Thailand tense after car bomb

Thailand is grappling with an alarming escalation of violence in the Muslim-majority south marked by an unprecedented car bomb that killed six people hours after Prime Minister Thaksin Shinawatra had left the region.

    Thai paramilitary troops search a car near the site of the blast

    The bomb also left 44 people injured, including up to five critically, when it detonated on Thursday night inside a pickup parked next to a busy hotel in Sungai Kolok, a town on the Malaysian border.

    "One of the injured died this morning at Sungai Kolok hospital," taking the toll to six, a police officer in the town said.

    The attack was the deadliest bombing in a campaign of violence that has gripped the Muslim-dominated deep south for the past 13 months and claimed about 600 lives.

    "Red zone"

    It came just hours after Thaksin cut short a visit to the region during which he unveiled a controversial plan to block state funding for more than 350 "red zone" villages deemed to be prone to violence and sympathetic to separatists.

    Most of the villages are in Narathiwat, the province where the blast occurred.

    Thaksin said it was unlikely that foreign elements were involved in the attack but admitted it was aimed at putting pressure on his administration.

    "The perpetrators were the offspring of those (suspected separatist militants) with outstanding arrest warrants and their aim was to put pressure on the government," he said in Bangkok.

    100 kilograms of explosives

    Narathiwat governor Pracha Taerat said the pickup was laden with about 100kg of explosives and was detonated outside the Marina Hotel in an area crowded with open-air beer bars.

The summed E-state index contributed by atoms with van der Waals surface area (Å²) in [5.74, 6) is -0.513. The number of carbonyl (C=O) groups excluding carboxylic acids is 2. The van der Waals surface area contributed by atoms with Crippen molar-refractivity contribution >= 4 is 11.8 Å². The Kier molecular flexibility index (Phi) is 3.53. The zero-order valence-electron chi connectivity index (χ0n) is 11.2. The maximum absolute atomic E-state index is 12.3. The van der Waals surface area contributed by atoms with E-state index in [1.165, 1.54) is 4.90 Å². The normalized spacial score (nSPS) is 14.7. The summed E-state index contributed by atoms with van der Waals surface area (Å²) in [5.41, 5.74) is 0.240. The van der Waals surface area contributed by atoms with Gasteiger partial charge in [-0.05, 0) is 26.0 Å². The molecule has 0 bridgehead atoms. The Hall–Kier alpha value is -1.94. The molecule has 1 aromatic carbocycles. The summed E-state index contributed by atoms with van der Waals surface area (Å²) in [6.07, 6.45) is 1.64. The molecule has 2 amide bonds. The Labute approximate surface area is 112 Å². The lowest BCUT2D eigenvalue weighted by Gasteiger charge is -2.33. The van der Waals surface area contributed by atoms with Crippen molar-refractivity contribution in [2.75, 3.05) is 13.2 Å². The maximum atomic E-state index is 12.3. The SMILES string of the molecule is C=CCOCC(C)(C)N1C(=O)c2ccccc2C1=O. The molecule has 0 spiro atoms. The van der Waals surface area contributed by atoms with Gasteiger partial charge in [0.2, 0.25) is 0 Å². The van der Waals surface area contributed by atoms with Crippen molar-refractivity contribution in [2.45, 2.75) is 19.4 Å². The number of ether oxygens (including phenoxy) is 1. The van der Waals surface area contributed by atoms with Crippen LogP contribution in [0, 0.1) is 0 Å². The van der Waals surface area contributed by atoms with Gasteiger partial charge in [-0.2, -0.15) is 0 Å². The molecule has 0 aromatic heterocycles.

The Narathiwat governor said
    violence had taken a new turn

    He said the scale of the explosion and the methods used by the assailants marked a worrying new twist in the violence.

    "We did not expect this kind of car bomb. It is unprecedented in Thailand," the governor said in a televised interview late on Thursday.

    All the dead are thought to be Thai, though police said they had officially confirmed the identity of only two victims.

    Blast site sealed off

    The area, a scene of devastation after the blast, was cordoned off as forensic officers continued Friday to pore over the site to collect evidence, police said.

    The blast caused widespread
    damage to the hotel

    Television footage showed fires raging on the road outside the hotel moments after the explosion. A power cut had blacked out the area, and glass and debris was strewn across the road more than a block away as the wounded were laid into the backs of pickups for transport to hospital.

    Four cars, five motorcycles and a number of nearby shops, restaurants and bars were destroyed by the bomb, while the Marina Hotel, where a wedding party had gathered on the third floor at the time of the explosion, suffered considerable damage.

    Bustling nightlife

    Sungai Kolok, along the Malaysian border, has a thriving nightlife district routinely visited by scores of Thai and Malaysian tourists. It has been the scene of three other major blasts since March.

    Thaksin had not visited Sungai Kolok on his trip but he had spent time the previous day in several spots in Narathiwat, one of three provinces that have endured the brunt of the separatist unrest.

    A small bomb exploded on Friday in neighbouring Yala province, slightly injuring two soldiers assigned to provide protection for teachers fearful of attacks, police said.



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